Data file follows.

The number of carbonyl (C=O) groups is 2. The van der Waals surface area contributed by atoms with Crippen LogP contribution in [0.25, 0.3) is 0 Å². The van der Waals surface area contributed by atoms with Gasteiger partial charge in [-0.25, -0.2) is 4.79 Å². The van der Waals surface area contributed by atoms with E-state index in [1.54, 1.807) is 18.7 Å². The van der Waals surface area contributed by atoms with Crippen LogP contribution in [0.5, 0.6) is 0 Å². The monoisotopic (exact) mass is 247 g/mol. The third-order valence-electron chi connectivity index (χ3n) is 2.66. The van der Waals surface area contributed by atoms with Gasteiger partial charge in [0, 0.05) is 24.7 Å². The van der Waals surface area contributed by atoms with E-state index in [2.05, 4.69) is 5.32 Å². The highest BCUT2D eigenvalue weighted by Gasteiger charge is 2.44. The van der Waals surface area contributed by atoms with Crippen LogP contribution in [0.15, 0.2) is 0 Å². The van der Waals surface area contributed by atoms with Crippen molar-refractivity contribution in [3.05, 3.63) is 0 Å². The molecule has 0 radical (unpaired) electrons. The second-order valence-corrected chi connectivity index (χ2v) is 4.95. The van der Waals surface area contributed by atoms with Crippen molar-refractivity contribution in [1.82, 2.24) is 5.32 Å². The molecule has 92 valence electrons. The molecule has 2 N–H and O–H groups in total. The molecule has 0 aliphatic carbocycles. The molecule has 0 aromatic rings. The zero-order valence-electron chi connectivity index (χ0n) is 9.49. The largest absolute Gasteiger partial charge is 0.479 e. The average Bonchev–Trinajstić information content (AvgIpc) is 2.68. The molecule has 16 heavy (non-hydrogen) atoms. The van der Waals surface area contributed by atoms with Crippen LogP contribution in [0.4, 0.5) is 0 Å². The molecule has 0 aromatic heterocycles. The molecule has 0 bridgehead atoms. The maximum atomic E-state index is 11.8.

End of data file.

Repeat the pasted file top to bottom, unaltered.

The number of carbonyl (C=O) groups is 2. The van der Waals surface area contributed by atoms with Crippen LogP contribution in [0.25, 0.3) is 0 Å². The van der Waals surface area contributed by atoms with Gasteiger partial charge in [-0.25, -0.2) is 4.79 Å². The van der Waals surface area contributed by atoms with E-state index in [1.54, 1.807) is 18.7 Å². The van der Waals surface area contributed by atoms with Crippen LogP contribution in [0.5, 0.6) is 0 Å². The monoisotopic (exact) mass is 247 g/mol. The third-order valence-electron chi connectivity index (χ3n) is 2.66. The van der Waals surface area contributed by atoms with Gasteiger partial charge in [0, 0.05) is 24.7 Å². The van der Waals surface area contributed by atoms with E-state index in [2.05, 4.69) is 5.32 Å². The highest BCUT2D eigenvalue weighted by Gasteiger charge is 2.44. The van der Waals surface area contributed by atoms with Crippen LogP contribution in [0.15, 0.2) is 0 Å². The van der Waals surface area contributed by atoms with Crippen molar-refractivity contribution in [3.05, 3.63) is 0 Å². The molecule has 0 radical (unpaired) electrons. The second-order valence-corrected chi connectivity index (χ2v) is 4.95. The van der Waals surface area contributed by atoms with Crippen molar-refractivity contribution in [1.82, 2.24) is 5.32 Å². The molecule has 92 valence electrons. The molecule has 2 N–H and O–H groups in total. The molecule has 0 aliphatic carbocycles. The molecule has 0 aromatic rings. The zero-order valence-electron chi connectivity index (χ0n) is 9.49. The largest absolute Gasteiger partial charge is 0.479 e. The average Bonchev–Trinajstić information content (AvgIpc) is 2.68. The molecule has 16 heavy (non-hydrogen) atoms. The van der Waals surface area contributed by atoms with Crippen LogP contribution in [0.4, 0.5) is 0 Å². The molecule has 0 aromatic heterocycles. The molecule has 0 bridgehead atoms. The maximum atomic E-state index is 11.8.